Monday, 28 May 2018

Pavegen looking for more money but not on Crowdcube



Pavegen raised £1.9m on Crowdcube a while back. That's gone, so they are raising what appears to be £3m - mainly from VCs but they have earmarked £250k for existing investors. Some of their claims are mysterious.


Nothing too wrong so far.

However as with previous rounds, some of the claims made in the IM are a little flexible - misleading even?

Take for instance the first commercial use of their paving in the UK at the Mercury Shopping Centre in Romford - a small 6 by 6 installation at one of the entrances.

In the IM, Pavegen state that this shopping centre has a daily footfall 60,000 and that these footsteps will now be generating information and electricity and in turn, real revenues for the company. 60,000 per day equates to 21,900,000 per year. Being the company's first commercial gig and being as they have included it in a request for new funding with virtually no other financials, you would expect the numbers used to be ball park accurate, at worst.

The Mercury Shopping Centre, that's the same one in Romford,  has a website operated by the owners, Ellandi. In my time, I have dealt with many shopping centres and I think its fair to say that along with events companies, they share a generous idea of their own success. Ellandi claim that this centre - the one in Romford, has an annual footfall of 9.7m. You can check it here. That's a daily  number of around 26,500. So well under half the number printed in the IM produced by Pavegen and sent to investors to solicit £250k. And dont forget this official footfall number is likely to be high.

In the IM Pavegen talk about the VCs. According to the IM, a 'signed Term Sheet for £3m has already been signed.' When a company has to emphasise something this way, you do have to wonder. As we all know, a singed or unsigned Term Sheet is not a slam dunk.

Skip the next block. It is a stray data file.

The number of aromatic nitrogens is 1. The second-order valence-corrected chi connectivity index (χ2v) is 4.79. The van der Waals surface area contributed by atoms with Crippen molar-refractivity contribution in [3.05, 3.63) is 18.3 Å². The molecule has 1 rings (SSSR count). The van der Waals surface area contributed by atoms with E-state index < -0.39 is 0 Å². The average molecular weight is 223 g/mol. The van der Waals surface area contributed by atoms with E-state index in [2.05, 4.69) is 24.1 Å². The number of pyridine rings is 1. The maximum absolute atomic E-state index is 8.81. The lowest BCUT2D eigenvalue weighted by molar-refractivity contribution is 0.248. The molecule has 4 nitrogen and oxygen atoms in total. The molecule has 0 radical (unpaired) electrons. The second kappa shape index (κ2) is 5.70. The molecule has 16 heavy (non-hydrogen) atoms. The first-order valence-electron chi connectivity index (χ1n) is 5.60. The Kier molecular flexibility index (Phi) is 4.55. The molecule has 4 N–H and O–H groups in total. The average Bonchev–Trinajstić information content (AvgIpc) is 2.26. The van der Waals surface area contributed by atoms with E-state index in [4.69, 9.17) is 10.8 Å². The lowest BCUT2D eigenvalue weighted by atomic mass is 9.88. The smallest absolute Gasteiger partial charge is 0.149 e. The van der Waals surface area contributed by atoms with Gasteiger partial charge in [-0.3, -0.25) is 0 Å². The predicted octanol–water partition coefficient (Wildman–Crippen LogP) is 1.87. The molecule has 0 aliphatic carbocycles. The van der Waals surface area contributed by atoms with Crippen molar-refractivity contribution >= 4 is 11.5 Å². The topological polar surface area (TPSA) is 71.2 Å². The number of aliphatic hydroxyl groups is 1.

Trust is a wonderful thing. Once lost, it is unlikely to return. 

6 comments:

  1. The numbers don't add up at Pavegen. They tried to raise £2m last year, ahead of a supposed £15m round this. Targets have been downgraded significantly and repeatedly. The biggest problem I would suggest is the woeful amount of electricity generated from the technology. Whatever optimistic assumptions you make, the annual generation from this installation will be worth less than £100/year. Not sure how valuable the information content can be to make up for this...

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  2. Only a complete moron would invest in this pointless technology. An article published by the Institution of Mechanical Engineers states that the output from 54,267 steps on a Pavegen system is shown to have generated 217,028 watt-seconds, a mere 0.06 kWh. There are far easier, more efficient ways of generating electricity. Jf

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  3. I'm an existing investor and have heard nothing about this new round...

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    1. Ah - that's why you read this blog. We get the information before it happens.

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  4. VCs really funded this?

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